I threw it back at you. It's a
game of catch! We have fun!

Principal's office. Now.

Way ahead of you.

ADULT ADAM: After turning
Pops' war stories into cinema,

only enemy in my
teacher's eyes was me.

Sorry. Doc is insisting

that your grandfather's
stories are all lies.

I will never believe that!

That's a year's detention,
you sassy bastard!

Okay! Everybody calm down.

Mr. Goldberg, you
know that plagiarism

is a very serious
academic crime.

I didn't plagiarize anything!

- Let's go to the tape, then, shall we?
- Let's.

- Please, Colonel Solomon!
- Please, Colonel Hogan!

- How else do we get the tank in?
- How else do we get the tank in?

- Tank?
- Tank?

So we can take it apart.

It's only until tomorrow,

and then he's gonna
take it off again...

- after he steals the tank...
- Oh?

- From the Panzer division...
- Oh?

And brings it here
into the barracks.

I see nothing!

I was not here!

I did not even get
up this morning...


That is incriminating.

I guess we have to face facts.

Hogan stole that story
from my grandfather.

No, wait! Hogan
is my grandfather!

And I'm Granny from
The Beverly Hillbillies.

- Give it up!
- Never!

Pops is my best friend in the world,
and there's no way he'd lie to me.

- Yeah, I lied to you.
- Balls, man!

Big balls! I'm in real trouble
here! I could be expelled.

- Wait. That movie was for school?
- Yes.

I made a movie instead
of writing a term paper.

Why do they keep letting you make
movies instead of doing actual work?

It's a Quaker
school. It's very loose.

I'm sorry. I didn't mean
to get you in trouble.

I was just excited to
spend time together again.

- Now I feel terrible.
- Don't feel terrible.

Same thing happened
with Erica and Barry.

Everybody grows
up. Tell you what,

I'm gonna go talk to your
teacher and fix this mishegas.

He won't listen. He's a hard-ass

and a sniper with
a piece of chalk.

I can handle him.
I fought in the war.

Don't you mean you brought pants
to the boat that went to the war?

enlisted to fight for my grade,

my brother and sister had been
defeated by an enemy close to home.


The way that woman
fed us, cleaned our rooms,

loved us day and night...

She's been playing
us for suckers!

We should have seen the caring
and nurturing for what it was, a ruse!

Erica? Oh, my God! You're back!

Did you come all this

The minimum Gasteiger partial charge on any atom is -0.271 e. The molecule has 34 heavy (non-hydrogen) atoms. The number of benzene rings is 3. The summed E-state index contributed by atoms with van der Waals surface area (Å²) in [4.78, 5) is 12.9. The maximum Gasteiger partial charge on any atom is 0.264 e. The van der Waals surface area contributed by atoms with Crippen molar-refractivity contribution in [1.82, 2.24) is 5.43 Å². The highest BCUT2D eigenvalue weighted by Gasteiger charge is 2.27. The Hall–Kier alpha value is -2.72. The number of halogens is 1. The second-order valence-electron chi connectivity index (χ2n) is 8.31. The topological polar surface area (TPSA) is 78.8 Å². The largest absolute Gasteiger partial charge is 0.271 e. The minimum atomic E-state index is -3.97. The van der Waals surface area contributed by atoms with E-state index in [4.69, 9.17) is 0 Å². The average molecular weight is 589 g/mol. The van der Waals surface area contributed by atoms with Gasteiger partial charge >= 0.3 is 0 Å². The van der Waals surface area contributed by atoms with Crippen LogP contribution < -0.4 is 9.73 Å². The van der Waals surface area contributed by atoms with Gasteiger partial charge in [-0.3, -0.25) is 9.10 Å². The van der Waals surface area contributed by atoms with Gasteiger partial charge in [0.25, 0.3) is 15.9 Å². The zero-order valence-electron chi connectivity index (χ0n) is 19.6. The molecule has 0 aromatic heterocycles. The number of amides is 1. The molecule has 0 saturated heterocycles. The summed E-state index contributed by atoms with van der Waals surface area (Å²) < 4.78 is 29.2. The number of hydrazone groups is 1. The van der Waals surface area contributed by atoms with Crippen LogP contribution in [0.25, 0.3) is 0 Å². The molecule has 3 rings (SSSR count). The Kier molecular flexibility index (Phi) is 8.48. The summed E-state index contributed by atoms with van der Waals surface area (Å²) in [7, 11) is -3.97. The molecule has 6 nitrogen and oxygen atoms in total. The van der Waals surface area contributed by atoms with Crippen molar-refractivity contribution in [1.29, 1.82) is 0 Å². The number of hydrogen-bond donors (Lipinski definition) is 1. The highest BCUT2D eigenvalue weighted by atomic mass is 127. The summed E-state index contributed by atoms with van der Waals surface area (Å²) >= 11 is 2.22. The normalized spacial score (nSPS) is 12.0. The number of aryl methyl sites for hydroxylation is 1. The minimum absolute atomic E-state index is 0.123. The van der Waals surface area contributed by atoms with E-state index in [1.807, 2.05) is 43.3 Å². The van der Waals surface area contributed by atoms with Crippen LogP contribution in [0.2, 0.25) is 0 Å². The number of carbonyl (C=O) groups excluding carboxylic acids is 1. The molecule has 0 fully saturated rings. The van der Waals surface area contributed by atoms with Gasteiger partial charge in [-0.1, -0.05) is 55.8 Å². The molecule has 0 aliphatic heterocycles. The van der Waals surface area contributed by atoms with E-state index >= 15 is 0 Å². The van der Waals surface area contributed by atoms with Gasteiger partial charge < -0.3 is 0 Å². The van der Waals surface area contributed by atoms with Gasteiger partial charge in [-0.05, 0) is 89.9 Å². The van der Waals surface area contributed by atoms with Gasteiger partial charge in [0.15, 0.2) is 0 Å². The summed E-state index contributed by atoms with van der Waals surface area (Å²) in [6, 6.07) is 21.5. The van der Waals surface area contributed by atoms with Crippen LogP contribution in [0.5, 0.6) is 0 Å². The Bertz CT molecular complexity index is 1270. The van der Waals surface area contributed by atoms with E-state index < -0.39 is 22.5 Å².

way to surprise me?

Oh, man!

- I mean, hey, you!
- I've missed you so much!

Same. But also, I am kind
of busy dealing with this thing.

- Can I help?
- Do you know how to do laundry?

Totally. There's this laundry
chute by my bedroom,

and I just put all
my dirty clothes in it.

And then a few days later,
boom, they're back in my drawer.

- You're useless to me.
- Yep.

Wait! Wait.

I know someone who's been
surviving on his own forever.

He can teach us for sure.

- Who?
- The wisest man I know.

Well, you've come to the
right efficiency apartment.

My perpetual single-tude has given
me an amazing array of domestic skills.

Make yourselves at home in my
living room/gym/sitting area/lanai.

Brisket? I made that in
my gentleman's Crock-Pot.

So tender! It falls
apart at fork's first touch.

Also, how long are
we gonna be here?

Dude, look at the
laundry basket!

Is that one of those
impossible-to-fold sheets

- Mom was tricking us with?
- You mean fitted?

I've danced with a few.

ERICA: They're perfect.

You folded them? How'd
you find the corners?

You don't find the
corners of the sheet.

The corners find you.

Teach us everything
you know, Coach.

Never surrender

Very well.

If you got the heart
and the will to win

and you have a basic understanding
of how to use a vacuum,

then your training in the
domestic arts begins now!

It's all from here.

And then you just
power through the seams.

Let your hips do the work.

- Ten-hut!
- What's all this now?

Name's Albert Solomon,

veteran of the Army
Quartermaster Corps.

I'm here to get my grandson
Adam a second chance.

Would you do that for a veteran?

Sir, while I appreciate
your service,

grades are non-negotiable.

I think you'll change that
policy when you hear me out.

Also, I don't remember
this jacket being so hot.

- Would you mind if I...
- Please, by all means.

That's better. Where was I?

You're here to defend Adam,
even though he plagiarized

the greatest show
in television history.

No. I... I told him those stories
so I could spend time with him.

Also, is this shirt
snug? It... It feels snug.

- It's incredibly snug.
- Would you mind if I...

Be my guest.

- Where was I again?
- You were saying

you misrepresented your
life as Hogan's Heroes

in order to impress
your grandchild.

- What's going on now?
- It's the helmet.

Damn strap is so
tight on my chin.

You served this country,
sir. Just get comfortable.

That's some sweet relief.

Okay, you know what?
I'm gonna stop all this.

I'm gonna let Adam
redo his project.

But just know, he has to
really impress me this time.

Thank you for showing
me the dignity that I deserve.

At ease.

mission was a success!

Meanwhile, Erica
had successfully

put some of her new
life skills to the test.

Morning, Mom.
Fresh-brewed coffee?

Yes, thanks, and what
the (BLEEP) is this?

We just whipped
up a little breakfast

of toast, bacon,
sausage, ham steak,

freshly squeezed juice,
and eggy in the hole.